As midterm season approaches, Bowdoin can move at a frighteningly quick pace, and stress can weigh heavy on many students. A new program, STRESS LESS, hopes to combat this issue.
Associate Director of Clinical and Emergency Services Shelley Roseboro and Assistant Director of Student Wellness Programs Kate Nicholson implemented the month-long mindfulness and stress reduction program earlier this month.
The program is rooted in Koru, a mindfulness-based practice designed by two Duke University psychologists who wanted to create a stress-reduction program specifically focused on student life and needs. Although Roseboro is trained in Koru, the two leaders decided against branding their program as such in order to give the class the flexibility they felt it may need.
“We called it STRESS LESS so we weren’t feeling confined to [Koru’s] very specific protocol,” Nicholson said. “We [wanted to] have enough room and freedom to let it evolve into what it seemed like the campus community or students want or need it to be going forward.”
At the beginning of each session, participants sit for a few minutes while chimes or a gong is played while focusing on breathing, posture and developing other tools for staying present. Nicholson added that the program, like any class at Bowdoin, comes with some homework.
“We asked students to bring some awareness to a simple activity that you do every day, whether that’s brushing your teeth, or walking from class to class … [or] paying attention to the temperature or to who [you] pass and where [your] gaze is,” Nicholson said.
Nicholson emphasized that arriving on time is part of taking the program seriously.
“There’s an integrity to showing up [on time], like, ‘This matters. This isn’t just another thing I’m kind of interested in … my well-being matters, and so does the time and presence of all the other people in the group. They matter too. So I’m going to show up to them,’” Nicholson said.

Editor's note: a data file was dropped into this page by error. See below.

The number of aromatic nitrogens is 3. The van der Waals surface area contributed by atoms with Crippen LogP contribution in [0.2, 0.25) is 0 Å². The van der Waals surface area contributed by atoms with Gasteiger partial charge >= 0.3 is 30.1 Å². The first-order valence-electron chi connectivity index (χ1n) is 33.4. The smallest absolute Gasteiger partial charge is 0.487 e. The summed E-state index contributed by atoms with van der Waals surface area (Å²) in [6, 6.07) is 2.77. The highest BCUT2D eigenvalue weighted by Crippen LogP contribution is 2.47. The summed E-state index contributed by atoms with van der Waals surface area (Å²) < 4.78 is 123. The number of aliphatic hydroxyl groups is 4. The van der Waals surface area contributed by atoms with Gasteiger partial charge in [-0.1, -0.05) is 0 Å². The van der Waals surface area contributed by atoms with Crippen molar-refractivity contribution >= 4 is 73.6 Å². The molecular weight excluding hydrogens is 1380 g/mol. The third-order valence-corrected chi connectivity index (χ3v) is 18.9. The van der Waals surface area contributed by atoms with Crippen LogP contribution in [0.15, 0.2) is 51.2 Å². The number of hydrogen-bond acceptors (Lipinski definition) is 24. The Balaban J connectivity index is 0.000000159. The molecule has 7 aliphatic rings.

Gretchen Klens ’23, a participant in STRESS LESS, uses mindfulness in her everyday life.
“For me, it was just walking outside. Anytime I step outside, I take a deep breath and [try to] be mindful of the situation I’m in [and] how I’m feeling,” Klens said. “Remind yourself that emotions are good. Accepting the way you feel is a good first step to being more mindful.”
Though the program is a month long and group-based, Nicholson believes some stress relief and skills are better than none, and, above all, she hopes that students leave STRESS LESS feeling taken care of.
“I crave that students feel held a little bit,” Nicholson said. “You’re on your own, and you’re doing so much, and you’re working so hard to do everything that you do really well, and that’s just a lot of work. It’s a lot of work all the time. And so I wish for our students … to just feel held.”
The sessions will be held for the next three Fridays in the Peter Buck Center for Health and Wellness, Room 301, and are open to any students wishing to attend.